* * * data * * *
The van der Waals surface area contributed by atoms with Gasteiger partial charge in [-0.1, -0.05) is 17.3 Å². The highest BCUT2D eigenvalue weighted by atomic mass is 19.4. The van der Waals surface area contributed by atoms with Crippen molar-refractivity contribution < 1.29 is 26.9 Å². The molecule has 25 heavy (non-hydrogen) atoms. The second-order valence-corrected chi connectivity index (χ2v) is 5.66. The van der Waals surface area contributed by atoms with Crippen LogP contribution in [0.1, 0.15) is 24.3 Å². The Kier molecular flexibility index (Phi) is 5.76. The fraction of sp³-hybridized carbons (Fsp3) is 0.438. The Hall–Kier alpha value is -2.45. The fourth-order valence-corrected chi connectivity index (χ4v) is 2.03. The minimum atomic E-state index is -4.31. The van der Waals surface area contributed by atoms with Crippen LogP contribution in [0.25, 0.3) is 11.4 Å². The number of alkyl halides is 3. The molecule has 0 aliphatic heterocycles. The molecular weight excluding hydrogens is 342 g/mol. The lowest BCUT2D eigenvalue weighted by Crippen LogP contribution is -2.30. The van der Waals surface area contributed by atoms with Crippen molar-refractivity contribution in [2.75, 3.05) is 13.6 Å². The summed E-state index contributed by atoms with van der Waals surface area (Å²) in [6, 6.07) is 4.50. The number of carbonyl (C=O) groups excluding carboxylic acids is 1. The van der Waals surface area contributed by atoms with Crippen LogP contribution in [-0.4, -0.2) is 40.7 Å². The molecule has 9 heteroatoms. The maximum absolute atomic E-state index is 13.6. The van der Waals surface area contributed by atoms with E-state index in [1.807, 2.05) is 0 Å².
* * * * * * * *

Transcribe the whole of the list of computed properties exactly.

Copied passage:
The van der Waals surface area contributed by atoms with Gasteiger partial charge in [-0.1, -0.05) is 17.3 Å². The highest BCUT2D eigenvalue weighted by atomic mass is 19.4. The van der Waals surface area contributed by atoms with Crippen molar-refractivity contribution < 1.29 is 26.9 Å². The molecule has 25 heavy (non-hydrogen) atoms. The second-order valence-corrected chi connectivity index (χ2v) is 5.66. The van der Waals surface area contributed by atoms with Crippen LogP contribution in [0.1, 0.15) is 24.3 Å². The Kier molecular flexibility index (Phi) is 5.76. The fraction of sp³-hybridized carbons (Fsp3) is 0.438. The Hall–Kier alpha value is -2.45. The fourth-order valence-corrected chi connectivity index (χ4v) is 2.03. The minimum atomic E-state index is -4.31. The van der Waals surface area contributed by atoms with Crippen LogP contribution in [0.25, 0.3) is 11.4 Å². The number of alkyl halides is 3. The molecule has 0 aliphatic heterocycles. The molecular weight excluding hydrogens is 342 g/mol. The lowest BCUT2D eigenvalue weighted by Crippen LogP contribution is -2.30. The van der Waals surface area contributed by atoms with Crippen molar-refractivity contribution in [2.75, 3.05) is 13.6 Å². The summed E-state index contributed by atoms with van der Waals surface area (Å²) in [6, 6.07) is 4.50. The number of carbonyl (C=O) groups excluding carboxylic acids is 1. The van der Waals surface area contributed by atoms with Crippen LogP contribution in [-0.4, -0.2) is 40.7 Å². The molecule has 9 heteroatoms. The maximum absolute atomic E-state index is 13.6. The van der Waals surface area contributed by atoms with E-state index in [1.807, 2.05) is 0 Å².